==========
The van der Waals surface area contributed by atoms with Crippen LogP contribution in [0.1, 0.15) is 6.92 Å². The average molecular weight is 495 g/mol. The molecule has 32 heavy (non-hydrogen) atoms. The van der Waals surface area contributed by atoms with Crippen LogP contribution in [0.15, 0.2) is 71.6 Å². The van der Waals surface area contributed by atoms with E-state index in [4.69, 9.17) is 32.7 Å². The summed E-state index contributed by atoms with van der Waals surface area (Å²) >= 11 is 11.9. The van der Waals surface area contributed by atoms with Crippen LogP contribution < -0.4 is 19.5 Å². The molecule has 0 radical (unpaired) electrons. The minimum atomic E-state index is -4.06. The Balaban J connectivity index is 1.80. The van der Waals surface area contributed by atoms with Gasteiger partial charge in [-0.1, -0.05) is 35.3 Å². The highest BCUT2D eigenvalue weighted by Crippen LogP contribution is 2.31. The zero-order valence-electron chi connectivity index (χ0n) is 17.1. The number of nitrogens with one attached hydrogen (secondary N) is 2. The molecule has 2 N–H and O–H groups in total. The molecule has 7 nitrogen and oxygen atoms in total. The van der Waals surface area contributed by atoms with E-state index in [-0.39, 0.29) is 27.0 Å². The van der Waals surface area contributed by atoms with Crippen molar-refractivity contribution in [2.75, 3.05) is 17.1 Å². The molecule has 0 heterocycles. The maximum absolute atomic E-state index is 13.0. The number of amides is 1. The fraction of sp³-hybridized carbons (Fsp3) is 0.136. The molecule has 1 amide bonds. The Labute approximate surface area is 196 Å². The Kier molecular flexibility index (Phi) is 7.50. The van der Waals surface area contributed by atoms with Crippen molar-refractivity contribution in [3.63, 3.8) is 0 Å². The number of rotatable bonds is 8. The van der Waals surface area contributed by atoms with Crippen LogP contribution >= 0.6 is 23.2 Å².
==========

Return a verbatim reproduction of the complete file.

The van der Waals surface area contributed by atoms with Crippen LogP contribution in [0.1, 0.15) is 6.92 Å². The average molecular weight is 495 g/mol. The molecule has 32 heavy (non-hydrogen) atoms. The van der Waals surface area contributed by atoms with Crippen LogP contribution in [0.15, 0.2) is 71.6 Å². The van der Waals surface area contributed by atoms with E-state index in [4.69, 9.17) is 32.7 Å². The summed E-state index contributed by atoms with van der Waals surface area (Å²) >= 11 is 11.9. The van der Waals surface area contributed by atoms with Crippen LogP contribution < -0.4 is 19.5 Å². The molecule has 0 radical (unpaired) electrons. The minimum atomic E-state index is -4.06. The Balaban J connectivity index is 1.80. The van der Waals surface area contributed by atoms with Gasteiger partial charge in [-0.1, -0.05) is 35.3 Å². The highest BCUT2D eigenvalue weighted by Crippen LogP contribution is 2.31. The zero-order valence-electron chi connectivity index (χ0n) is 17.1. The number of nitrogens with one attached hydrogen (secondary N) is 2. The molecule has 2 N–H and O–H groups in total. The molecule has 7 nitrogen and oxygen atoms in total. The van der Waals surface area contributed by atoms with E-state index in [-0.39, 0.29) is 27.0 Å². The van der Waals surface area contributed by atoms with Crippen molar-refractivity contribution in [2.75, 3.05) is 17.1 Å². The molecule has 0 heterocycles. The maximum absolute atomic E-state index is 13.0. The number of amides is 1. The fraction of sp³-hybridized carbons (Fsp3) is 0.136. The molecule has 1 amide bonds. The Labute approximate surface area is 196 Å². The Kier molecular flexibility index (Phi) is 7.50. The van der Waals surface area contributed by atoms with Crippen molar-refractivity contribution in [3.63, 3.8) is 0 Å². The number of rotatable bonds is 8. The van der Waals surface area contributed by atoms with Crippen LogP contribution >= 0.6 is 23.2 Å².